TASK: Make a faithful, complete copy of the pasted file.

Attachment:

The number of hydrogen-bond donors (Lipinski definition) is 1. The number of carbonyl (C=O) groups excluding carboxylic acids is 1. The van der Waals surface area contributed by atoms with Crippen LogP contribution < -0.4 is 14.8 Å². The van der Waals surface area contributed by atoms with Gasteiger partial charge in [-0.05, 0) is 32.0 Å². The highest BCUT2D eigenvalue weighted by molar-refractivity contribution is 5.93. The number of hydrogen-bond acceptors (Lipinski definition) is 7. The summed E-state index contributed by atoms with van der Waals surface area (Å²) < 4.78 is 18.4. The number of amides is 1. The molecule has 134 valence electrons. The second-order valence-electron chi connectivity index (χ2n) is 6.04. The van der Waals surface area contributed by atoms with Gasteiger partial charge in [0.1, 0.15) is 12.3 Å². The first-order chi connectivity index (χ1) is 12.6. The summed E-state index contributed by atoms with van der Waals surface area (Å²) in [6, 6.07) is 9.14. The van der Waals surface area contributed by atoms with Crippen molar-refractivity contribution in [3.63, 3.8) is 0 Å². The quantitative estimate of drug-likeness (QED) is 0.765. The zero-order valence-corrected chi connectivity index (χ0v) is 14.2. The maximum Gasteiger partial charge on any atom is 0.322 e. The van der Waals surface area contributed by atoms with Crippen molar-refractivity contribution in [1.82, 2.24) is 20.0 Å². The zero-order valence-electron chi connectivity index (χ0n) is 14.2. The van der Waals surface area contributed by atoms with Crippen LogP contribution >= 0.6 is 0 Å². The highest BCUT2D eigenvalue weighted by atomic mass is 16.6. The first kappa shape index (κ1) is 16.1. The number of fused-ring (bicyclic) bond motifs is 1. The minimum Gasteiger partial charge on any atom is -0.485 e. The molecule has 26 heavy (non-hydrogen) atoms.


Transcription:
The number of hydrogen-bond donors (Lipinski definition) is 1. The number of carbonyl (C=O) groups excluding carboxylic acids is 1. The van der Waals surface area contributed by atoms with Crippen LogP contribution < -0.4 is 14.8 Å². The van der Waals surface area contributed by atoms with Gasteiger partial charge in [-0.05, 0) is 32.0 Å². The highest BCUT2D eigenvalue weighted by molar-refractivity contribution is 5.93. The number of hydrogen-bond acceptors (Lipinski definition) is 7. The summed E-state index contributed by atoms with van der Waals surface area (Å²) < 4.78 is 18.4. The number of amides is 1. The molecule has 134 valence electrons. The second-order valence-electron chi connectivity index (χ2n) is 6.04. The van der Waals surface area contributed by atoms with Gasteiger partial charge in [0.1, 0.15) is 12.3 Å². The first-order chi connectivity index (χ1) is 12.6. The summed E-state index contributed by atoms with van der Waals surface area (Å²) in [6, 6.07) is 9.14. The van der Waals surface area contributed by atoms with Crippen molar-refractivity contribution in [3.63, 3.8) is 0 Å². The quantitative estimate of drug-likeness (QED) is 0.765. The zero-order valence-corrected chi connectivity index (χ0v) is 14.2. The maximum Gasteiger partial charge on any atom is 0.322 e. The van der Waals surface area contributed by atoms with Crippen molar-refractivity contribution in [1.82, 2.24) is 20.0 Å². The zero-order valence-electron chi connectivity index (χ0n) is 14.2. The van der Waals surface area contributed by atoms with Crippen LogP contribution >= 0.6 is 0 Å². The highest BCUT2D eigenvalue weighted by atomic mass is 16.6. The first kappa shape index (κ1) is 16.1. The number of fused-ring (bicyclic) bond motifs is 1. The minimum Gasteiger partial charge on any atom is -0.485 e. The molecule has 26 heavy (non-hydrogen) atoms.